Tomorrow, 25th May is what we in Zambia commemorate as Africa Freedom Day. Many other countries just call it Africa Day. This year, according to the Inter Press Service, Africa Day focuses on Youth and Development.
'Africa is the world's second largest and second most-populous continent; it is rich in diversity, abundant in ethnicity and bursting with languages. Africa Day (25 May), which marks the founding in 1963 of the Organization of African Unity, now known as the African Union, provides an annual opportunity to reflect on the challenges and achievements of the Governments and peoples of Africa.
This year Africa Day will be celebrated all over the continent and in the Diaspora under the theme: “Accelerating Youth Empowerment for Sustainable Development’’. Africa Day is a day designated specifically to the celebration of African diversity and success. It is an opportunity to acknowledge the progress that African countries have made, while reflecting on the challenges faced in a global environment'.
The statue can be viewed at the Government Complex in Lusaka
To be honest, I have never really sat down to think about what Africa Freedom Day means to me. I, like many others, simply put it down to being another public holiday when I can kick back and relax. And yet, it grieves me that our society (and this includes the government), does very little to add meaning to what should be a sacred day. The survivors of the holocaust vowed to keep on telling their stories so that the world would "Never Forget". What are our African stories that we should choose to never forget? What does our Independence Day mean to us in 2011. Do we even remember what it was for and the price others paid to set us free? What about Heroes and Unity day? What is that all about, other than being Trade Fair weekend? Our flag independence may mean little with the hindsight of 50plus years, but if given a choice, who would choose to turn back the clock an remain in oppression, ruled by invaders from a distant land.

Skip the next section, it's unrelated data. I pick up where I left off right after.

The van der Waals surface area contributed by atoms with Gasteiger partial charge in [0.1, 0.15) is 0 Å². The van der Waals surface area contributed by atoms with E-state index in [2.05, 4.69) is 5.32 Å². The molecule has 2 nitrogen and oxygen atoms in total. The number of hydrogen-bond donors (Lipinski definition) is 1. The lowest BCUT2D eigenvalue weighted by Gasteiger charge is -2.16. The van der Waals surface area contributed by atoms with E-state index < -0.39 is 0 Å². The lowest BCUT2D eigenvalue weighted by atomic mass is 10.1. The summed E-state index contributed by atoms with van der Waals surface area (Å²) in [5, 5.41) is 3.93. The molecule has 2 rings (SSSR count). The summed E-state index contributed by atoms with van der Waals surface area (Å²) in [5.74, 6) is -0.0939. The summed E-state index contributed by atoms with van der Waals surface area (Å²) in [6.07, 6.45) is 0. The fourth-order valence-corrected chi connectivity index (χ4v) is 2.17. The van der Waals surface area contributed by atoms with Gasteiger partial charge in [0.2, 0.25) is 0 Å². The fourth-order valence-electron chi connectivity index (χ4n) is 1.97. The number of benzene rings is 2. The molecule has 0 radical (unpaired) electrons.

As a Zambian, I should never forget the proud heritage of my country in setting this continent on the road to freedom. However, as a young person living in the 21st century, I want history to remember Zambia for what we did to take Africa and it's people forward. We should not forget the past, but neither should we always look back on it with doe-eyed fondness. We have so much more work to do to tackle poverty, disease, corruption, dependency ...the list goes ever on.
Nevertheless, one day, Zambia Shall Be Free!
Picture: Lusaka Times